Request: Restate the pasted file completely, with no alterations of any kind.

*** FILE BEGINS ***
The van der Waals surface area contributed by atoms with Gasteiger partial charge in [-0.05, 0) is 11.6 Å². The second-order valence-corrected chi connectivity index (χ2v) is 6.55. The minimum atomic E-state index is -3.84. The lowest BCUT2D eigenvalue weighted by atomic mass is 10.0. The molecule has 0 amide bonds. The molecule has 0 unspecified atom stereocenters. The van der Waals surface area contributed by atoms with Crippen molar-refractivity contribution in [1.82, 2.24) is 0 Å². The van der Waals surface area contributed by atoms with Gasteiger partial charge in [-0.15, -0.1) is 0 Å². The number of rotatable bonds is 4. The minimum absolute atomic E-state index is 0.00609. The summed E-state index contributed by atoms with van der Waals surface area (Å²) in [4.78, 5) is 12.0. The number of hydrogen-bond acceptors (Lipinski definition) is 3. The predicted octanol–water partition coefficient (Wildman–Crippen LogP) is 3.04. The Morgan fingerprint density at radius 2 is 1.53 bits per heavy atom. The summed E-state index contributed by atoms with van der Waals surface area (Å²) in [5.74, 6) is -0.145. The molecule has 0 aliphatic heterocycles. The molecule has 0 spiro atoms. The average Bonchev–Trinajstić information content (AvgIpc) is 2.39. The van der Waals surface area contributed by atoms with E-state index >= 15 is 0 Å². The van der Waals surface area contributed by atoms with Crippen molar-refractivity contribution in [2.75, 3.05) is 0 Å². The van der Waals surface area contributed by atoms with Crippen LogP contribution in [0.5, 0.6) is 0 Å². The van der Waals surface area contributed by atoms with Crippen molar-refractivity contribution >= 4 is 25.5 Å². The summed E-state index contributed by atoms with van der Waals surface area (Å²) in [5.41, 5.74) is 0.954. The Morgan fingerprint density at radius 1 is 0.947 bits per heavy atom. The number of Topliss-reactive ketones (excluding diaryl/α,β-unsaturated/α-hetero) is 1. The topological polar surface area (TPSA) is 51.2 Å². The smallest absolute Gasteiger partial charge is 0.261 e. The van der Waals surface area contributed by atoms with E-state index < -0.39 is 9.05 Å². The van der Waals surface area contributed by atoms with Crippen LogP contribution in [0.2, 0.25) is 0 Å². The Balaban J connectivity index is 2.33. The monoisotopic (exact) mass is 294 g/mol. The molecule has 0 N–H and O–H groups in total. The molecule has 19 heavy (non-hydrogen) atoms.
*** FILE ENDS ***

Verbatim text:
The van der Waals surface area contributed by atoms with Gasteiger partial charge in [-0.05, 0) is 11.6 Å². The second-order valence-corrected chi connectivity index (χ2v) is 6.55. The minimum atomic E-state index is -3.84. The lowest BCUT2D eigenvalue weighted by atomic mass is 10.0. The molecule has 0 amide bonds. The molecule has 0 unspecified atom stereocenters. The van der Waals surface area contributed by atoms with Crippen molar-refractivity contribution in [1.82, 2.24) is 0 Å². The van der Waals surface area contributed by atoms with Gasteiger partial charge in [-0.15, -0.1) is 0 Å². The number of rotatable bonds is 4. The minimum absolute atomic E-state index is 0.00609. The summed E-state index contributed by atoms with van der Waals surface area (Å²) in [4.78, 5) is 12.0. The number of hydrogen-bond acceptors (Lipinski definition) is 3. The predicted octanol–water partition coefficient (Wildman–Crippen LogP) is 3.04. The Morgan fingerprint density at radius 2 is 1.53 bits per heavy atom. The summed E-state index contributed by atoms with van der Waals surface area (Å²) in [5.74, 6) is -0.145. The molecule has 0 aliphatic heterocycles. The molecule has 0 spiro atoms. The average Bonchev–Trinajstić information content (AvgIpc) is 2.39. The van der Waals surface area contributed by atoms with E-state index >= 15 is 0 Å². The van der Waals surface area contributed by atoms with Crippen molar-refractivity contribution in [2.75, 3.05) is 0 Å². The van der Waals surface area contributed by atoms with Crippen LogP contribution in [0.5, 0.6) is 0 Å². The van der Waals surface area contributed by atoms with Crippen molar-refractivity contribution >= 4 is 25.5 Å². The summed E-state index contributed by atoms with van der Waals surface area (Å²) in [5.41, 5.74) is 0.954. The Morgan fingerprint density at radius 1 is 0.947 bits per heavy atom. The number of Topliss-reactive ketones (excluding diaryl/α,β-unsaturated/α-hetero) is 1. The topological polar surface area (TPSA) is 51.2 Å². The smallest absolute Gasteiger partial charge is 0.261 e. The van der Waals surface area contributed by atoms with E-state index < -0.39 is 9.05 Å². The van der Waals surface area contributed by atoms with Crippen LogP contribution in [0.2, 0.25) is 0 Å². The Balaban J connectivity index is 2.33. The monoisotopic (exact) mass is 294 g/mol. The molecule has 0 N–H and O–H groups in total. The molecule has 19 heavy (non-hydrogen) atoms.